This program boasts a fine list of image editing tools:
- Sharpen Edges
- Remove Grain
- Remove Red Eye
- Convert to Duotone
- Adjust Saturation
- Adjust Brightness & Contrast
- Adjust Color Balance
- Adjust Color Levels
- Invert Photo Negative
All of these do a fine job that even rivals some Photoshop image editing tools. My only complaint with a few of these tools was the speed of rendering applied effects. You can even convert your media to other media formats with the editor.
Catalogs, In Detail
As previously mentioned, catalogs are the horse that pulls this buggy. There are literally a plethora of different way to organize and view your catalogs.
The Thumbnail view gives you a nice juicy look at what you’ve got. The thumbnails can be sized to practically any size necessary and is perfect for searching through your media collection. In this view you can do batch editing to pictures.
Annotations are the fields where information is stored about your media. Similar to fields in a database. It comes with 19 pre-defined fields. What’s cool about the annotations are that they comply with IPTC standards. This means forward compatibility. It means that your data will be compliant with information exchange for the coming years. Even cooler is that iView Media supports Adobe XMP which is Adobe’s metadata standard. If you edit annotations in Photoshop such as copyright, author, etc, it will transfer into iView Media. So cool.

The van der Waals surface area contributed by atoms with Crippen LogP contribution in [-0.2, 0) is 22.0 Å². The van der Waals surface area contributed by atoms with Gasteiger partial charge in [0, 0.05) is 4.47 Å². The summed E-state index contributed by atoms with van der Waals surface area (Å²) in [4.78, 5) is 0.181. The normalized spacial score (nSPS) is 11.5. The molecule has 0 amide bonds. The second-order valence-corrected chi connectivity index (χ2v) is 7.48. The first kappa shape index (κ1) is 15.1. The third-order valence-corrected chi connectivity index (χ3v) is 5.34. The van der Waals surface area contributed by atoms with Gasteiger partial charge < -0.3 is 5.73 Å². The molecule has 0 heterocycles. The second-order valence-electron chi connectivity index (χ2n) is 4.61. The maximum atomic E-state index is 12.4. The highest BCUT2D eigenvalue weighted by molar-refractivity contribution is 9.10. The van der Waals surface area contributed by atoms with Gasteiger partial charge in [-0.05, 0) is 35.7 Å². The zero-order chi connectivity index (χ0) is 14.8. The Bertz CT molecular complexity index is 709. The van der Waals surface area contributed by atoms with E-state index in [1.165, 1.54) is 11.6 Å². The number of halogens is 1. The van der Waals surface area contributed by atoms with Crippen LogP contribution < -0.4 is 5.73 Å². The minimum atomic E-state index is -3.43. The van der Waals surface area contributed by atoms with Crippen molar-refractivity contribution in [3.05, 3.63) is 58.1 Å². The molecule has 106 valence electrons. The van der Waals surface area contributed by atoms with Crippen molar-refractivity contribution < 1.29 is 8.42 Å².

Two other very cool annotation types are voice and color annotations. Tired of typing out the story behind a photograph? Well then just record yourself telling the story. Then there’s color annotations. Called “sample colors,” these annotations are automatically generated on import based on the dominant color of the image. For me, this was actually the most lacking feature. It rarely seemed to pick what I thought would the dominant color and I found myself having to manually go in and tediously edit them.
Annotations were one of the deciding factors in my choosing to go with iView Media. Specifically keywords. I can specific keywords out the wahzoo for media types and then easily search for them later on. Good stuff here folks, good stuff.
Make note that these annotations are not saved with the file itself unless you choose to enable that feature.
Search and Find
What would a strong database be without a way to find the information it contained? You can search for media based up on up to 6 different criteria at any one time. This and the ability to use Boolean commands basically makes sure you never have trouble finding what you are looking for.
A feature that seems to be native to most media organization apps today is the ability to make a slide show. This slide show arena is not one that iView Media necessarily have been innovative with. But don’t get me wrong, it works. Transitions, audio, annotations, and more are all features included but don’t expect to much out of the ordinary with this.
Incredible. iView wasn’t monopolistic at all with this program. They’ve created practically ever option under the sun for getting your media to other places. There’s a fantastic HTML Gallery feature that auto-creates thumbnails and creates full HTML pages. You can even export your annotations into a spreadsheet. Other options include contact sheets, backup CD/DVD’s, and XML Data files. You can also do batch file conversions with the export feature.
As stated before, for the most part, has it all. If you need organization of media, whether on a personal or professional level, iView has the apps for the job. This program is a breath of fresh air in the sea of media organization applications.
5 out of 5 stars!
Version reviewed: MediaPro 2.6.2
Computer used: Dual 2.0 GHz PowerMac G5, 2.5GB RAM, NVidia GeForce 6800 Ultra